Financing Terrorism, Money Laundering, Authorities To Commence Interrogations Of Ousted Sudan's Omar Al Bashir

Sudan's public prosecutor has ordered ousted president Omar Al Bashir to be interrogated on charges of money laundering and financing terrorism.
Mr Al Bashir was removed by the military on April 11 after months of demonstrations against his rule. He is also wanted by the International Criminal Court in the Hague for war crimes over the conflict in Sudan's Darfur region.

The prosecutor's statement on Thursday said other unidentified senior figures would also be investigated for financial crimes.

More than US$113 million (Dh415m) worth of cash in three currencies has been seized from Mr Al Bashir's residence, the head of Sudan's Transitional Military Council said last month.

General Abdel Fattah Al Burhan said a team of police, army and security agents found seven million euros, $350,000 and five billion Sudanese pounds ($105 million) during a search of the former president's home.

Mr Al Bashir, who swept to power in an Islamist-backed coup in 1989, ruled Sudan with an iron fist for three decades. During his rule the country was placed on Washington's list of state sponsors of terrorism over links with Islamist militants.

Al Qaeda founder Osama bin Laden lived in Sudan between 1992 to 1996.

In October 2017, Washington lifted a 20-year-old trade embargo imposed on Sudan, but kept the country on its terrorism blacklist.

Since last year however the two countries have been in talks to remove the country from the blacklist, but these have been suspended since Mr Al Bashir was ousted by the army on April 11.

"That is a conversation that we are not able to engage at the moment," a top State Department official, Makila James, told AFP last month during her visit to Khartoum.

"All of that is suspended as we try to assess what is the reality on the ground, what is the way forward."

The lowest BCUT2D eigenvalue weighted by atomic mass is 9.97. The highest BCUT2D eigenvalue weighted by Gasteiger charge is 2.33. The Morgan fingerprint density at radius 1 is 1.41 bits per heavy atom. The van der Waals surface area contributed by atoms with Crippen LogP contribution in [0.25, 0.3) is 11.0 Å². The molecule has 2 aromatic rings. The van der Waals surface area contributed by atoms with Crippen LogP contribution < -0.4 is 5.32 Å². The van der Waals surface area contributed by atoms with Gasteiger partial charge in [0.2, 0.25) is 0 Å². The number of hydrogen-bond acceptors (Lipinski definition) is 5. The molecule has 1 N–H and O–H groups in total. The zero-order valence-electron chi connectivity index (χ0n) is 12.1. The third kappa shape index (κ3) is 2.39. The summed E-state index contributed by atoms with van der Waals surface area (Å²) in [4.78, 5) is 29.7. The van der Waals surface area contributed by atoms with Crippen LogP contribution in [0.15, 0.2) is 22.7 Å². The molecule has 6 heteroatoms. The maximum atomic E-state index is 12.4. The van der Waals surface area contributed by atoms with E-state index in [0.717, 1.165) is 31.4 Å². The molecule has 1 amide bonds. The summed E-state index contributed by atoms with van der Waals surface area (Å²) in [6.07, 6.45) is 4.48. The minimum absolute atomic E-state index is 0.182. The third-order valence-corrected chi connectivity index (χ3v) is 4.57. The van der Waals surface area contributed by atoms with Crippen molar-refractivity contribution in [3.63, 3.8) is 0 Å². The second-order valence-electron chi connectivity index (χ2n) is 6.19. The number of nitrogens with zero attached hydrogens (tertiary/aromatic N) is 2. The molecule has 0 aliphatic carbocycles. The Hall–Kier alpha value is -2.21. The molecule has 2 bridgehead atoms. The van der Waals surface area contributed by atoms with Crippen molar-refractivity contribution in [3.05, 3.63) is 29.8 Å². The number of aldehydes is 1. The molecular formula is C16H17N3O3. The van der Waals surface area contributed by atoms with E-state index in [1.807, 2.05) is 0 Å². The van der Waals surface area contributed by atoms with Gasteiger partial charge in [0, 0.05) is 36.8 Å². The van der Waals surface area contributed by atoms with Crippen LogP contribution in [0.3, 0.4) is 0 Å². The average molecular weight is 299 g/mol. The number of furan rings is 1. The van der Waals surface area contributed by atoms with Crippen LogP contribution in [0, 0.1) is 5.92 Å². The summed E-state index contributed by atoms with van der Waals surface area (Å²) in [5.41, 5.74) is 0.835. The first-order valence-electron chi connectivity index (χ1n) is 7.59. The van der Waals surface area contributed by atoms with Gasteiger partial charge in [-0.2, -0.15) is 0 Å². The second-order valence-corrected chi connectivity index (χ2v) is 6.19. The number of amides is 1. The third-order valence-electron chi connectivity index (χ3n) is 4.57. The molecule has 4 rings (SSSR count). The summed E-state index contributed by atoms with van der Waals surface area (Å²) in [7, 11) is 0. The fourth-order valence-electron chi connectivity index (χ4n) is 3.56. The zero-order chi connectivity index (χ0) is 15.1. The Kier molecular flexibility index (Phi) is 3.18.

Mr Al Bashir joins other deposed North African autocrats in facing legal action for financial crimes. Former Egyptian president Hosni Mubarak, overthrown in a popular uprising in 2011, was convicted along with his two sons of embezzling public funds while in power. Zine El Abidine Ben Ali, the former Tunisian president who was toppled just weeks before Mr Mubarak, was found guilty of theft and illegally possessing jewellery and large amounts of cash.

Meanwhile thousands of Sudanese have been gathering outside the defence ministry in response to a call by an alliance of activists and opposition groups to join a million-strong protest march through Khartoum.

The Freedom and Change Forces alliance said on Thursday it had sent the Transitional Military Council a draft constitutional document containing its vision for the transitional period.

Protesters and activists have been negotiating with the TMC to form a joint civilian-military body to oversee the country until elections. But the parties are deadlocked over who would control the new council and what the features of a transitional government would be.

The constitutional draft, seen by Reuters, outlines the duties of a sovereign transitional council which the opposition groups hope will replace the TMC, but does not specify who would sit on it. It also outlines the responsibilities of the cabinet and a 120-member legislature.

Opposition groups say the ruling council must be civilian-led and have promised to maintain a sit-in outside the defence ministry until their demands are met, but the TMC has shown no sign of willingness to relinquish ultimate authority.

At a televised news conference, a spokesman for the activist alliance said it expected a response from the military to its constitutional draft within two or three days. The TMC acknowledged receiving the draft and said in a statement that this step pushes dialogue forward.

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